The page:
How Employable Are You? [VIDEO]

Employability Skills
Kathryn Burke

Kathryn Burke

How employable are you?

Have you just graduated from high school or university? And you’re thinking, “I don’t have much of a work history.” You may be asking yourself, “How employable am I?”

Or you may have had a long career, and you’re thinking, “I’ve got the skills and experience to get the job!” But have you? Did you know that 75% of employers place at least as much emphasis, if not more, on personal qualities than they do on technical skills?

In this video, I will talk about the importance of your personal skills and qualities when looking for a job. These are your employability skills. They can be called interpersonal skillsenterprise, or foundation skills or even soft skills. These employability skills are about you as an individual. They are not specific to any one job. They are your personal qualities and attributes that you take with you from job to job to job.

75% of employers place at least as much emphasis, if not more, on personal qualities than they do on technical skills?

First: Ask yourself, "Which employability skills do employers value?"

It makes sense to include what employers value in your resume, doesn’t it? Traditionally, resumes would consist of the standard “employability skills”. For example:

I’m sure you’ve read that on your resume and other people’s resumes too! But everybody else has got that on their resume – so how do you stand out?

You stand out by including the employability skills that target the industry, role, or employer for your chosen job application. For example, if you work in healthcare or hospitality or retail, these are people-focused roles. In these roles, employers are looking for someone creative who can solve problems, think critically, have digital and financial literacy, and have good presentation skills. They’re just some of them.

Next, consider all jobs are unique and require different employability skills.

All jobs have their own set of technical skill requirements, including expertise and qualifications. They also have their own set of employability skills, emphasising skills that are more relevant than others (like I listed before). For example, an accountant needs to be good with numbers, but they also need to communicate with their clients.

In a recent survey of employers in aged care and disability services, I read that these employers rejected:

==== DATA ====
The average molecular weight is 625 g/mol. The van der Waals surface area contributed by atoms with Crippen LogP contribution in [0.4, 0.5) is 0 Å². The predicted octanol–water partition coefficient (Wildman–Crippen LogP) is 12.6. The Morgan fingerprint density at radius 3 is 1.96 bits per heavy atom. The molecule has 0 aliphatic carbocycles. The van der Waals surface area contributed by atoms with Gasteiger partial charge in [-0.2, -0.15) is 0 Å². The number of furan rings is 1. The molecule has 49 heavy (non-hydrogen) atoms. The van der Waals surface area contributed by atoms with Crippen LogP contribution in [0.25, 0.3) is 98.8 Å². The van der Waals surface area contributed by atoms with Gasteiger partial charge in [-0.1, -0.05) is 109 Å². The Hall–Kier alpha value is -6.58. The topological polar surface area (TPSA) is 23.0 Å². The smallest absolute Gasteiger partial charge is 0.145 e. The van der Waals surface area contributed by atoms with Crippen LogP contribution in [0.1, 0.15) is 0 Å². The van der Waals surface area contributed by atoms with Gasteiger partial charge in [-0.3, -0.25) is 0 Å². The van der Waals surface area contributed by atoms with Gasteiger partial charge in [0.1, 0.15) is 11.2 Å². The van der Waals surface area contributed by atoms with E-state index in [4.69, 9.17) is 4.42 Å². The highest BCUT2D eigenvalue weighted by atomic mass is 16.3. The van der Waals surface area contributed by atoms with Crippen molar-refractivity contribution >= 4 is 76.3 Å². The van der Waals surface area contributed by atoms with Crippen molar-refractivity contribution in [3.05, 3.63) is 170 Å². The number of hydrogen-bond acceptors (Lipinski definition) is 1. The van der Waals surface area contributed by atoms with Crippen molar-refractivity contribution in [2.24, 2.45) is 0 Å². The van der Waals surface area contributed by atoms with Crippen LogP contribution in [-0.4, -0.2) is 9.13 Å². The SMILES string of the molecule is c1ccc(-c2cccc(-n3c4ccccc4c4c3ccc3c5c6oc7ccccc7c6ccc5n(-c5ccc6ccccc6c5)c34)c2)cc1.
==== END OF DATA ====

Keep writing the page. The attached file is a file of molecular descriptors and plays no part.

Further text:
Key Takeaway: Job seekers need to RESEARCH the job or industry to understand the types of employability skills the role requires. You can ring the contact person and/or read the role description to identify what skills the employer values the most.

More examples:

Now, what do you do if you need to develop specific employability skills?

You may not have a long work history, so you may not have built up many skills in your chosen career yet. You are probably thinking, “How do you seek them, and how do you demonstrate them on your resume?”

The short answer is that you need to find work, whether paid or unpaid, part-time or casual, work experience, internships, apprenticeships, and volunteer work. You need to develop skills even if you’re volunteering and then add these skills to your resume.

Why? You will gain exposure to real situations, dealing with diverse people, and working in busy environments and challenging conditions. And developing these skills can be a stepping stone into your career. You will prove to your future employer that you have the desire and motivation to develop these skills. The employer will think that you will fit in with their organisation.

The last question to consider is, “How do you demonstrate your employability skills when applying for a job?”

In your resume, cover letter, other application documents, and even in your interview, you need to highlight examples of when and how you use employability skills. You need to describe your strengths and how your skills benefit the business, making you the right candidate.

If you’ve just left high school or a newly graduated uni student, and you think you don’t have a lot of work experience or skills, think again because you do have skills.

The bottom line is understanding your employability skills and wrapping them into an example in your resume and other job application documents will help you stand out and be more competitive out there in the job market.

Please take advantage of our career articles that we have there for more advice on making yourself stand out in today’s competitive job market.

If you would like to know more about the author Kathryn Burke, click here.

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